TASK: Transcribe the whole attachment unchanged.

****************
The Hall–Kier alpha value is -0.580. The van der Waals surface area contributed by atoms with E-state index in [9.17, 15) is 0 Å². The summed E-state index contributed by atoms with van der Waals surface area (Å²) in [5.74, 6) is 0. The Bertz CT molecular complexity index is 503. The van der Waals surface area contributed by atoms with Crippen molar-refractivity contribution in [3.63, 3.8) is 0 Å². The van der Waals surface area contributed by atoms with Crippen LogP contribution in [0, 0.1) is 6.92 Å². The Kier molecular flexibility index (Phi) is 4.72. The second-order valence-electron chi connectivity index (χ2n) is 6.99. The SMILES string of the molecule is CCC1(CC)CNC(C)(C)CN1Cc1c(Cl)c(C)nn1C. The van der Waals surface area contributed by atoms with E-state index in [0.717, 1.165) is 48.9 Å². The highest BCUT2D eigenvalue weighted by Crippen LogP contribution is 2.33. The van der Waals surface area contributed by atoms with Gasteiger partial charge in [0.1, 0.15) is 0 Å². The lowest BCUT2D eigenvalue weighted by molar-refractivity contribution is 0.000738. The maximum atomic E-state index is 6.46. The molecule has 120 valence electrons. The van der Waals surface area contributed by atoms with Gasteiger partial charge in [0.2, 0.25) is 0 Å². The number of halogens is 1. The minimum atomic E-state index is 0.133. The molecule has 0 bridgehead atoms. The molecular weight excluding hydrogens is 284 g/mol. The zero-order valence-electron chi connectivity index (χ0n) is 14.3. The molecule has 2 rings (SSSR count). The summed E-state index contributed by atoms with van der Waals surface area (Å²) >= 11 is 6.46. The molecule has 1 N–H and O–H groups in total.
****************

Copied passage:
The Hall–Kier alpha value is -0.580. The van der Waals surface area contributed by atoms with E-state index in [9.17, 15) is 0 Å². The summed E-state index contributed by atoms with van der Waals surface area (Å²) in [5.74, 6) is 0. The Bertz CT molecular complexity index is 503. The van der Waals surface area contributed by atoms with Crippen molar-refractivity contribution in [3.63, 3.8) is 0 Å². The van der Waals surface area contributed by atoms with Crippen LogP contribution in [0, 0.1) is 6.92 Å². The Kier molecular flexibility index (Phi) is 4.72. The second-order valence-electron chi connectivity index (χ2n) is 6.99. The SMILES string of the molecule is CCC1(CC)CNC(C)(C)CN1Cc1c(Cl)c(C)nn1C. The van der Waals surface area contributed by atoms with E-state index in [0.717, 1.165) is 48.9 Å². The highest BCUT2D eigenvalue weighted by Crippen LogP contribution is 2.33. The van der Waals surface area contributed by atoms with Gasteiger partial charge in [0.1, 0.15) is 0 Å². The lowest BCUT2D eigenvalue weighted by molar-refractivity contribution is 0.000738. The maximum atomic E-state index is 6.46. The molecule has 120 valence electrons. The van der Waals surface area contributed by atoms with Gasteiger partial charge in [0.2, 0.25) is 0 Å². The number of halogens is 1. The minimum atomic E-state index is 0.133. The molecule has 0 bridgehead atoms. The molecular weight excluding hydrogens is 284 g/mol. The zero-order valence-electron chi connectivity index (χ0n) is 14.3. The molecule has 2 rings (SSSR count). The summed E-state index contributed by atoms with van der Waals surface area (Å²) >= 11 is 6.46. The molecule has 1 N–H and O–H groups in total.